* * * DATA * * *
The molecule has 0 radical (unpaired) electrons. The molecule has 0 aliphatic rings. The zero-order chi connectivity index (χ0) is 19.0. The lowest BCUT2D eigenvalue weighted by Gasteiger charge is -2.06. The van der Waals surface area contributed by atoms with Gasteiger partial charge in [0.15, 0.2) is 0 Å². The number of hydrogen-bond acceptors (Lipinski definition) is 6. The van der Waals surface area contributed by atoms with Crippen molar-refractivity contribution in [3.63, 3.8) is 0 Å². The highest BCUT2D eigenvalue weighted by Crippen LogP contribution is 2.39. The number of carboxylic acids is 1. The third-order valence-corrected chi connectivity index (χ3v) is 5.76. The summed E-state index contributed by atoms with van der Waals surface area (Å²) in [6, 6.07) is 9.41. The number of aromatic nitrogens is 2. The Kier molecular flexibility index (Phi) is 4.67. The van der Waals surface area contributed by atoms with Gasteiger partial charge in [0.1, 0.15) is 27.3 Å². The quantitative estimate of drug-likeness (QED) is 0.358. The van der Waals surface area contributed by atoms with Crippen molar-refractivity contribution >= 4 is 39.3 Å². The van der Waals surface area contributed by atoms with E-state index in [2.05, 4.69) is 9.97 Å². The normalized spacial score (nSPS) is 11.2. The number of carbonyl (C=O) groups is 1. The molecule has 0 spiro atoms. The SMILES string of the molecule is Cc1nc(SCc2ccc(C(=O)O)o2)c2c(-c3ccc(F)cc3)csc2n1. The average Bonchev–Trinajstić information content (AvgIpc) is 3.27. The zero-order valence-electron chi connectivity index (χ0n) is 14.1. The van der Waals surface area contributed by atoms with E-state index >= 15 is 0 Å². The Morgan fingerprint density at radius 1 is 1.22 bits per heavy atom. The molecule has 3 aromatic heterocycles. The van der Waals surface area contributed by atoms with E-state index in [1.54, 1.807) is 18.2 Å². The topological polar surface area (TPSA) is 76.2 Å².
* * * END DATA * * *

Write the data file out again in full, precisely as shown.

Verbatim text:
The molecule has 0 radical (unpaired) electrons. The molecule has 0 aliphatic rings. The zero-order chi connectivity index (χ0) is 19.0. The lowest BCUT2D eigenvalue weighted by Gasteiger charge is -2.06. The van der Waals surface area contributed by atoms with Gasteiger partial charge in [0.15, 0.2) is 0 Å². The number of hydrogen-bond acceptors (Lipinski definition) is 6. The van der Waals surface area contributed by atoms with Crippen molar-refractivity contribution in [3.63, 3.8) is 0 Å². The highest BCUT2D eigenvalue weighted by Crippen LogP contribution is 2.39. The number of carboxylic acids is 1. The third-order valence-corrected chi connectivity index (χ3v) is 5.76. The summed E-state index contributed by atoms with van der Waals surface area (Å²) in [6, 6.07) is 9.41. The number of aromatic nitrogens is 2. The Kier molecular flexibility index (Phi) is 4.67. The van der Waals surface area contributed by atoms with Gasteiger partial charge in [0.1, 0.15) is 27.3 Å². The quantitative estimate of drug-likeness (QED) is 0.358. The van der Waals surface area contributed by atoms with Crippen molar-refractivity contribution >= 4 is 39.3 Å². The van der Waals surface area contributed by atoms with E-state index in [2.05, 4.69) is 9.97 Å². The normalized spacial score (nSPS) is 11.2. The number of carbonyl (C=O) groups is 1. The molecule has 0 spiro atoms. The SMILES string of the molecule is Cc1nc(SCc2ccc(C(=O)O)o2)c2c(-c3ccc(F)cc3)csc2n1. The average Bonchev–Trinajstić information content (AvgIpc) is 3.27. The zero-order valence-electron chi connectivity index (χ0n) is 14.1. The van der Waals surface area contributed by atoms with E-state index >= 15 is 0 Å². The Morgan fingerprint density at radius 1 is 1.22 bits per heavy atom. The molecule has 3 aromatic heterocycles. The van der Waals surface area contributed by atoms with E-state index in [1.54, 1.807) is 18.2 Å². The topological polar surface area (TPSA) is 76.2 Å².